This year Big Bear Lake, CA had an epic snow storm. Most of Southern California experienced flash flooding that damaged many buildings in the coastal cities. But we were absolutely buried in frosty precipitation. There are different regions in the Bear Valley area like Moonridge, Fawnskin and Sugarloaf and they all took their own measure of beating, but what I was amazed by was the sense of community in this area and brotherhood.

At first I began to question living in Big Bear because of these types of scenarios but now I feel a sense of confirmation. Rooftops are covered in feet of snow and holding, Chimneys are heating homes where the power is out. But all in all these abodes are boding well, even some of the oldest buildings. And now my family is snuggled by the fire playing Yahtzee and telling stories by candlelight at night and strolling through the streets of fantastic snow hills in the early morning.

I admit I was secretly terrified that we would all be stranded and trapped like the Donner Party but as I began to dig out of my driveway, I felt a ray of hope. And then I saw neighbors helping neighbors free stuck vehicles. And as I walked to the end of my block to search for any evidence of paved road, I passed smiling faces and welcoming waves. We asked each other if we needed anything and offered our open doors. Then I returned to my cabin home to face the fever with my family again only to find that we are becoming close in this time and that we are paying more attention. We have wood and food. We have shelter. And where some might think our home a prison, I feel like I am on vacation every day.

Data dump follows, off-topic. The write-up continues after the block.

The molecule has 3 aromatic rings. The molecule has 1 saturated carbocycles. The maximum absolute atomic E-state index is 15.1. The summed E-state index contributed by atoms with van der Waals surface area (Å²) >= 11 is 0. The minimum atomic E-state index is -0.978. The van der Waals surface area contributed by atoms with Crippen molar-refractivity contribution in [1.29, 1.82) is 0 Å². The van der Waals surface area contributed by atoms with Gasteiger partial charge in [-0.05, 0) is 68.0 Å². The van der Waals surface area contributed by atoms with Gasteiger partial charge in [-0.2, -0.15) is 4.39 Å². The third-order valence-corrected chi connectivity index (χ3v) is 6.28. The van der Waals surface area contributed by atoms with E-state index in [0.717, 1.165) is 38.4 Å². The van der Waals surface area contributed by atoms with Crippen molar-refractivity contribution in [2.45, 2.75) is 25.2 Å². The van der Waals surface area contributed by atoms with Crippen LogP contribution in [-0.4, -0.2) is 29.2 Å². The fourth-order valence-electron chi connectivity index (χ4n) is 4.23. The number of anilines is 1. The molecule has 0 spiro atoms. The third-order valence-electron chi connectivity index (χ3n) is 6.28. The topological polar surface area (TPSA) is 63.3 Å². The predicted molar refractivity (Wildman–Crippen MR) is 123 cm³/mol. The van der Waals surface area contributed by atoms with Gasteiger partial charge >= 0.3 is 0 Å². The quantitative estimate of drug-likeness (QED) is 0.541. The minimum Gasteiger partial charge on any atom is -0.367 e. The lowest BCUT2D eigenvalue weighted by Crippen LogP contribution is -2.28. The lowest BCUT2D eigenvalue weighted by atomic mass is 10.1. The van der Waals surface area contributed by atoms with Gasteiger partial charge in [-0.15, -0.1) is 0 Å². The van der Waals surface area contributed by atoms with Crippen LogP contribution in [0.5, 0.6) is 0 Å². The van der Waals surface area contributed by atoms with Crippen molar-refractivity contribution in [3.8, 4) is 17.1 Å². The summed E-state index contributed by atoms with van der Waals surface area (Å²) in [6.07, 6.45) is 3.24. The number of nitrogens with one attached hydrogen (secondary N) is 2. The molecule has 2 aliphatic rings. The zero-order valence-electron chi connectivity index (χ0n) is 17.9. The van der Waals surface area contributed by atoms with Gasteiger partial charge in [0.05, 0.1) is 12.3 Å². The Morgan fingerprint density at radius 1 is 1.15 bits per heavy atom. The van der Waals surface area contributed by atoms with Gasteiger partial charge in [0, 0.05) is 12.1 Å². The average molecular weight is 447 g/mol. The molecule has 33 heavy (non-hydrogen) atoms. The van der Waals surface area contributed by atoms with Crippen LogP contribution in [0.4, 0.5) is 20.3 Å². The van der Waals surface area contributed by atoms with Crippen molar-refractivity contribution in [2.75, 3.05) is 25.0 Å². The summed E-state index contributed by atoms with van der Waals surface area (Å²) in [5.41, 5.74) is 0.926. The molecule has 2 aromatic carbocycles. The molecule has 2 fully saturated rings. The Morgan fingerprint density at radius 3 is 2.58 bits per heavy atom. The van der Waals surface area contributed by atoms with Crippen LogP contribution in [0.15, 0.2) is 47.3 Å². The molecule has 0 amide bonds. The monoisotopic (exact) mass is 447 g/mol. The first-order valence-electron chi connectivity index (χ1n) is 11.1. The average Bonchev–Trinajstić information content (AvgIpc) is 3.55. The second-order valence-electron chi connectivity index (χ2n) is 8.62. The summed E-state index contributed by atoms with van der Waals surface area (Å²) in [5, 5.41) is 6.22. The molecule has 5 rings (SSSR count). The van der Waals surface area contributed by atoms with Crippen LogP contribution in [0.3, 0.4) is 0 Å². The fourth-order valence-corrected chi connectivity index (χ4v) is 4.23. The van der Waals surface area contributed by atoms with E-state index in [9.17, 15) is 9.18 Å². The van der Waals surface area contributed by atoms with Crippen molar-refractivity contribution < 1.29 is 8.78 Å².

I do not know what it is about our home in Big Bear or the homes down the street from mine, but I am brimming with a new nostalgia that I have not felt since my youth.

The snow falls. We dig out. The roads get plowed. The tourists roll in. The stores open. We go out for fresh air. Rinse and repeat.

I think the best part and the key part is that we do not drive down the mountain at the end of the weekend, we just mosey back home on the side streets while foreign traffic stalls on the main boulevard. It's comforting to know the little tricks. It's comforting to have a home in Big Bear.



Source by Steven Blagow